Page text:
The bill, written by California State Senator Joe Simitian (D), would have been the first to address radio frequency identification technology (RFID) use in identification documents issued by state and local governments and agencies by embedding the chip.
The governor called the bill premature, in a statement, asserting "the federal government, under the REAL ID Act, has not yet released new technology standards to improve the security of government ID cards."
Rejecting the bill, Schwarzenegger wrote in a letter to Members of the California State Senate, that "SB 768 may impose requirements in California that would contradict the federal mandates soon to be issued."
Schwarzenegger said, the bill may inhibit various state agencies from procuring technology that could enhance and streamline operations, reduce expenses and improve customer service to the public and may unnecessarily restrict state agencies.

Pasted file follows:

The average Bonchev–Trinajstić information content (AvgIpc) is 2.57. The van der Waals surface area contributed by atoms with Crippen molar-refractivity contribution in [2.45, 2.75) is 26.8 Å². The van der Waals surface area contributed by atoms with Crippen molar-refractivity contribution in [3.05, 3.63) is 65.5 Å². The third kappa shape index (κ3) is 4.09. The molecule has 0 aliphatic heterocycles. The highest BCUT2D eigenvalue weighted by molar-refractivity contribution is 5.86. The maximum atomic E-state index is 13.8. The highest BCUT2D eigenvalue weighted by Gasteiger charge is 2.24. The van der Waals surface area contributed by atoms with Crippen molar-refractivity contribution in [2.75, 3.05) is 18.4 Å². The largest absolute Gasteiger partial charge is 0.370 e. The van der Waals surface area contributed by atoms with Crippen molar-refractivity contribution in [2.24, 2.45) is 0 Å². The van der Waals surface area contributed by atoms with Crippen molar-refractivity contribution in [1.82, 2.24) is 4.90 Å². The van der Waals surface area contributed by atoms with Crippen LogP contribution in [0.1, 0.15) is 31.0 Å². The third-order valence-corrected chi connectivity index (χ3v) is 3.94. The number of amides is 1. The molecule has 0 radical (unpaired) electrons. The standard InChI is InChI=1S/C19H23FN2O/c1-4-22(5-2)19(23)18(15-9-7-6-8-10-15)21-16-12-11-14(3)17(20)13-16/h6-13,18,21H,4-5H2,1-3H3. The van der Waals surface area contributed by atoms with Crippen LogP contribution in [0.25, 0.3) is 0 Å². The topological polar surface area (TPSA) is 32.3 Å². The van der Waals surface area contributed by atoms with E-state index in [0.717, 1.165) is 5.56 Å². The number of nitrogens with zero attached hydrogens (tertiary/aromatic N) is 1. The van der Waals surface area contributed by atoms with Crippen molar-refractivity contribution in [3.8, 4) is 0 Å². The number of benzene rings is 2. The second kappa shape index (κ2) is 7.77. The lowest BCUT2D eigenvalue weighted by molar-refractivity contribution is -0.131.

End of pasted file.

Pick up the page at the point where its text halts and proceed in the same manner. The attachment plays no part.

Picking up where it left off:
"In addition, I am concerned the bill's provisions are overbroad and may unduly burden the numerous beneficial new applications of contactless technology," he said.
The Business of Going DigitalDigital business isn't about changing code; it's about changing what legacy sales, distribution, customer service, and product groups do in the new digital age. It's about bringing big data analytics, mobile, social, marketing automation, cloud computing, and the app economy together to launch new products and services. We're seeing new titles in this digital revolution, new responsibilities, new business models, and major shifts in technology spending.
What The Business Really Thinks Of IT: 3 Hard TruthsThey say perception is reality. If so, many in-house IT departments have reason to worry. InformationWeek's IT Perception Survey seeks to quantify how IT thinks it's doing versus how the business views IT's performance in delivering services - and, more important, powering innovation. The news isn't great.